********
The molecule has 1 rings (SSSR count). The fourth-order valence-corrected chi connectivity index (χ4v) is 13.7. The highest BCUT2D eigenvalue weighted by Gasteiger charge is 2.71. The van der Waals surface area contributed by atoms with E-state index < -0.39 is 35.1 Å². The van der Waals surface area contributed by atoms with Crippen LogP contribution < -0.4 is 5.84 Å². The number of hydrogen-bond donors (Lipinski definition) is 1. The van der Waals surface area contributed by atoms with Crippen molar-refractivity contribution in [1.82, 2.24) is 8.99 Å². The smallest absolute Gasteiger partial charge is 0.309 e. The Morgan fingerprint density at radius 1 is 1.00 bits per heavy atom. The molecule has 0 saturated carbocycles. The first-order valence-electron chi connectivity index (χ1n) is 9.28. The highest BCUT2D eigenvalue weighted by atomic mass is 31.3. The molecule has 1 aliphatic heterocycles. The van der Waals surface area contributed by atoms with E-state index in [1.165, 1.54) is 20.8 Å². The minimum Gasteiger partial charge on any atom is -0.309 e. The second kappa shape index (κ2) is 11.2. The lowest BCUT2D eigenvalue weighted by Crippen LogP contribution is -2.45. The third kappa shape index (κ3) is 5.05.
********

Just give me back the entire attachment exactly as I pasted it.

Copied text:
The molecule has 1 rings (SSSR count). The fourth-order valence-corrected chi connectivity index (χ4v) is 13.7. The highest BCUT2D eigenvalue weighted by Gasteiger charge is 2.71. The van der Waals surface area contributed by atoms with E-state index < -0.39 is 35.1 Å². The van der Waals surface area contributed by atoms with Crippen LogP contribution < -0.4 is 5.84 Å². The number of hydrogen-bond donors (Lipinski definition) is 1. The van der Waals surface area contributed by atoms with Crippen molar-refractivity contribution in [1.82, 2.24) is 8.99 Å². The smallest absolute Gasteiger partial charge is 0.309 e. The Morgan fingerprint density at radius 1 is 1.00 bits per heavy atom. The molecule has 0 saturated carbocycles. The first-order valence-electron chi connectivity index (χ1n) is 9.28. The highest BCUT2D eigenvalue weighted by atomic mass is 31.3. The molecule has 1 aliphatic heterocycles. The van der Waals surface area contributed by atoms with E-state index in [1.165, 1.54) is 20.8 Å². The minimum Gasteiger partial charge on any atom is -0.309 e. The second kappa shape index (κ2) is 11.2. The lowest BCUT2D eigenvalue weighted by Crippen LogP contribution is -2.45. The third kappa shape index (κ3) is 5.05.